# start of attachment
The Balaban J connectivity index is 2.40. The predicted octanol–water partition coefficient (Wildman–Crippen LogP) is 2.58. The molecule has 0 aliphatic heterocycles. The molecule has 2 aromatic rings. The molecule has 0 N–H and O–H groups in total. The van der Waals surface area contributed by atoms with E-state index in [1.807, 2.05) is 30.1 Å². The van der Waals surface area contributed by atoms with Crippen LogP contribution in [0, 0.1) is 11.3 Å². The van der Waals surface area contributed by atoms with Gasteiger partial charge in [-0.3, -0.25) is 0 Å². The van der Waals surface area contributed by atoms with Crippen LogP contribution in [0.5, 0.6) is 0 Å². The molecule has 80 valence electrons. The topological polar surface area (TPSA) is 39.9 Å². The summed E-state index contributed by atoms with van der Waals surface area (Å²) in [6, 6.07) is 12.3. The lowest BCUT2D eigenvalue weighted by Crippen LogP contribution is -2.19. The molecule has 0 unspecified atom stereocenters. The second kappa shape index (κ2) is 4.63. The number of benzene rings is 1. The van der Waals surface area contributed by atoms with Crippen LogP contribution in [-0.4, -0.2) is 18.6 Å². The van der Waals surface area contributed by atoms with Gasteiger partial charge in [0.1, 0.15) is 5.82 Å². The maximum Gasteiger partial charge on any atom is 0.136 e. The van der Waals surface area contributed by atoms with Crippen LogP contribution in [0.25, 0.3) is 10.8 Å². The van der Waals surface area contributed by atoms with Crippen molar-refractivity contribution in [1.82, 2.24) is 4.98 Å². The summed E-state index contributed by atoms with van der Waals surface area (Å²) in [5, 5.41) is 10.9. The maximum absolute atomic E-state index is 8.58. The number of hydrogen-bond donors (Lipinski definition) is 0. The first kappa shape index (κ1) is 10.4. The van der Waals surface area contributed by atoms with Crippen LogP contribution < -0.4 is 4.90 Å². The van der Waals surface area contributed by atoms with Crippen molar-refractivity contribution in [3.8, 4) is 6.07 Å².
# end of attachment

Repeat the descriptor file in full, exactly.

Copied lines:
The Balaban J connectivity index is 2.40. The predicted octanol–water partition coefficient (Wildman–Crippen LogP) is 2.58. The molecule has 0 aliphatic heterocycles. The molecule has 2 aromatic rings. The molecule has 0 N–H and O–H groups in total. The van der Waals surface area contributed by atoms with E-state index in [1.807, 2.05) is 30.1 Å². The van der Waals surface area contributed by atoms with Crippen LogP contribution in [0, 0.1) is 11.3 Å². The van der Waals surface area contributed by atoms with Gasteiger partial charge in [-0.3, -0.25) is 0 Å². The van der Waals surface area contributed by atoms with Crippen LogP contribution in [0.5, 0.6) is 0 Å². The molecule has 80 valence electrons. The topological polar surface area (TPSA) is 39.9 Å². The summed E-state index contributed by atoms with van der Waals surface area (Å²) in [6, 6.07) is 12.3. The lowest BCUT2D eigenvalue weighted by Crippen LogP contribution is -2.19. The molecule has 0 unspecified atom stereocenters. The second kappa shape index (κ2) is 4.63. The number of benzene rings is 1. The van der Waals surface area contributed by atoms with Crippen LogP contribution in [-0.4, -0.2) is 18.6 Å². The van der Waals surface area contributed by atoms with Gasteiger partial charge in [0.1, 0.15) is 5.82 Å². The maximum Gasteiger partial charge on any atom is 0.136 e. The van der Waals surface area contributed by atoms with Crippen LogP contribution in [0.25, 0.3) is 10.8 Å². The van der Waals surface area contributed by atoms with Crippen molar-refractivity contribution in [1.82, 2.24) is 4.98 Å². The summed E-state index contributed by atoms with van der Waals surface area (Å²) in [5, 5.41) is 10.9. The maximum absolute atomic E-state index is 8.58. The number of hydrogen-bond donors (Lipinski definition) is 0. The first kappa shape index (κ1) is 10.4. The van der Waals surface area contributed by atoms with Crippen LogP contribution < -0.4 is 4.90 Å². The van der Waals surface area contributed by atoms with Crippen molar-refractivity contribution in [3.8, 4) is 6.07 Å².